The updated package.json will look like this:

{
  "name": "electron-tutorial",
  "version": "1.0.0",
  "description": "Electron Tutorial ",
  "author": "Amit Kothari",
  "main": "main.js",
  "scripts": {
    "start": "electron .",
    "test": "./node_modules/mocha/bin/mocha",
    "dist": "build"
  },
  "devDependencies": {
    "electron-prebuilt": "^1.3.3",
    "mocha": "^3.0.2",
    "spectron": "^3.3.0",
    "electron-builder": "^5.25.1"
  },
  "build": {
    "appId": "com.amitkothari.electronsample",
    "category": "public.app-category.productivity"
  }
}

Next we need to create a build directory under our project root directory. In this, put a file background.png for the Mac OS DMG background and icon.icns for app icon.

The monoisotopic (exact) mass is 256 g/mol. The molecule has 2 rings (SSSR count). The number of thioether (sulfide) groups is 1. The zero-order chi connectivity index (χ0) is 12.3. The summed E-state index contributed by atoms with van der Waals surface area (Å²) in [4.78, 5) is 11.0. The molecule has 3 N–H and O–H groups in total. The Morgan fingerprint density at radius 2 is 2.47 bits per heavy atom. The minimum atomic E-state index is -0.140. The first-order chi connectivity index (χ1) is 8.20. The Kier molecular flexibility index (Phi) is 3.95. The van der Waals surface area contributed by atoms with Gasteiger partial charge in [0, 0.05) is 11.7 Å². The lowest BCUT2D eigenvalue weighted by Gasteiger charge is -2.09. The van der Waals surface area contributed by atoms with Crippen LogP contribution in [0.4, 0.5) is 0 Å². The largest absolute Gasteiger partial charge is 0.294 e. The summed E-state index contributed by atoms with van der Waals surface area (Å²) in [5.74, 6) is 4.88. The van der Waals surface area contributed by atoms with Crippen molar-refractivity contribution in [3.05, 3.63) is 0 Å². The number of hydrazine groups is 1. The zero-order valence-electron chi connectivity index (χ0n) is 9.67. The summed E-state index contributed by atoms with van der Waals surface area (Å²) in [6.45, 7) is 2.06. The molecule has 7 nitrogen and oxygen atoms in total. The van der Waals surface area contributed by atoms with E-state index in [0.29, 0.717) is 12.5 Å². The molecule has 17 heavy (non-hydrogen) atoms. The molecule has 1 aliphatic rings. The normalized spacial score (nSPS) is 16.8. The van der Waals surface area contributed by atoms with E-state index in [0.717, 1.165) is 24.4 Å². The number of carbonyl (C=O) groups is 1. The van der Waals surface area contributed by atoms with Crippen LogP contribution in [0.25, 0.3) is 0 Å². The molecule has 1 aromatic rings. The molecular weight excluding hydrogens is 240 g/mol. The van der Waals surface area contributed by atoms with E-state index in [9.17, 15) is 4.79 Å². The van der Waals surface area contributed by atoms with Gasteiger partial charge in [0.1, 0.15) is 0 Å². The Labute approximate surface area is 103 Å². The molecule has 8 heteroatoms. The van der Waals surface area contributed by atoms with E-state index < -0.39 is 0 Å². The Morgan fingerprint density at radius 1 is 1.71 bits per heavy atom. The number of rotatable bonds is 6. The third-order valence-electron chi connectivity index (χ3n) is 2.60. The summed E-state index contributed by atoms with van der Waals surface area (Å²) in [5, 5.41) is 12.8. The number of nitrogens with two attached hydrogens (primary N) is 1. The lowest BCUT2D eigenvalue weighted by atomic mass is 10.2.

We can now package our app by running the npm run dist command.

Todo App

We’ve built a very simple app, but Electron apps can do more than just show static text. Lets add some dynamic behavior to our app and convert it into a Todo list manager.

We can use any JavaScript framework of choice, from AngularJS to React, with Electron, but for this example, we will use plain JavaScript.

To start with, let’s update our index.html to display a todo list:

<!DOCTYPE html>
<html>

<head>
    <meta charset="UTF-8">
    <title>Hello Electron</title>
    <link rel="stylesheet" type="text/css" href="./style.css">
</head>

<body>
    <div class="container">
        <ul id="todoList"></ul>
        <textarea id="todoInput" placeholder="What needs to be done ?"></textarea>
        <button id="addTodoButton">Add to list</button>
    </div>
</body>

<script>require('./app.js')</script>

</html>